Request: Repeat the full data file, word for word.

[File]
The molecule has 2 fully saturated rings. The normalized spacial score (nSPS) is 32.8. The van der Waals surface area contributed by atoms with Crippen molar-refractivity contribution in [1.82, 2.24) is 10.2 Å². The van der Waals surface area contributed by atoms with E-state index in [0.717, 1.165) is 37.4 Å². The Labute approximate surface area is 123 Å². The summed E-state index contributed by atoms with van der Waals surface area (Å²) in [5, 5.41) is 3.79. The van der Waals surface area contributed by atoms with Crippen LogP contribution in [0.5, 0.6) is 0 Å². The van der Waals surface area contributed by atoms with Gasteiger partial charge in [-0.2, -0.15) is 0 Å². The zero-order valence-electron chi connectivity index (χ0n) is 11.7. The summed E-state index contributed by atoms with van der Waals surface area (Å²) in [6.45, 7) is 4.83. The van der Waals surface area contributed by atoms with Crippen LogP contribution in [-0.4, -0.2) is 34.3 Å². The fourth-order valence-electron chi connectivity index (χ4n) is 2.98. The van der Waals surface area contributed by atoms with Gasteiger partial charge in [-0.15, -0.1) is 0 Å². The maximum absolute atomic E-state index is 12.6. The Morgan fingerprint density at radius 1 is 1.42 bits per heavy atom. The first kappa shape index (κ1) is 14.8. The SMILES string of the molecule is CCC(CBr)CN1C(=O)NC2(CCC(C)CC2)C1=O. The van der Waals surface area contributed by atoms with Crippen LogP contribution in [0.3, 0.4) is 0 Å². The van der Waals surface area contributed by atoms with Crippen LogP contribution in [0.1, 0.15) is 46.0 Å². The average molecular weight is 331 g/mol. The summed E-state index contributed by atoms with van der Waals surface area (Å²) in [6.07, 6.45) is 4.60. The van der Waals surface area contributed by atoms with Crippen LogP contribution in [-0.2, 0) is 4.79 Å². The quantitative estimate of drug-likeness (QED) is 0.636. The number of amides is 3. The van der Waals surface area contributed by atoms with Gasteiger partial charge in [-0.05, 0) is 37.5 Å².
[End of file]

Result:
The molecule has 2 fully saturated rings. The normalized spacial score (nSPS) is 32.8. The van der Waals surface area contributed by atoms with Crippen molar-refractivity contribution in [1.82, 2.24) is 10.2 Å². The van der Waals surface area contributed by atoms with E-state index in [0.717, 1.165) is 37.4 Å². The Labute approximate surface area is 123 Å². The summed E-state index contributed by atoms with van der Waals surface area (Å²) in [5, 5.41) is 3.79. The van der Waals surface area contributed by atoms with Crippen LogP contribution in [0.5, 0.6) is 0 Å². The van der Waals surface area contributed by atoms with Gasteiger partial charge in [-0.2, -0.15) is 0 Å². The zero-order valence-electron chi connectivity index (χ0n) is 11.7. The summed E-state index contributed by atoms with van der Waals surface area (Å²) in [6.45, 7) is 4.83. The van der Waals surface area contributed by atoms with Crippen LogP contribution in [-0.4, -0.2) is 34.3 Å². The fourth-order valence-electron chi connectivity index (χ4n) is 2.98. The van der Waals surface area contributed by atoms with Gasteiger partial charge in [-0.15, -0.1) is 0 Å². The maximum absolute atomic E-state index is 12.6. The Morgan fingerprint density at radius 1 is 1.42 bits per heavy atom. The first kappa shape index (κ1) is 14.8. The SMILES string of the molecule is CCC(CBr)CN1C(=O)NC2(CCC(C)CC2)C1=O. The van der Waals surface area contributed by atoms with Crippen LogP contribution in [0.3, 0.4) is 0 Å². The van der Waals surface area contributed by atoms with Crippen LogP contribution in [0.1, 0.15) is 46.0 Å². The average molecular weight is 331 g/mol. The summed E-state index contributed by atoms with van der Waals surface area (Å²) in [6.07, 6.45) is 4.60. The van der Waals surface area contributed by atoms with Crippen LogP contribution in [-0.2, 0) is 4.79 Å². The quantitative estimate of drug-likeness (QED) is 0.636. The number of amides is 3. The van der Waals surface area contributed by atoms with Gasteiger partial charge in [-0.05, 0) is 37.5 Å².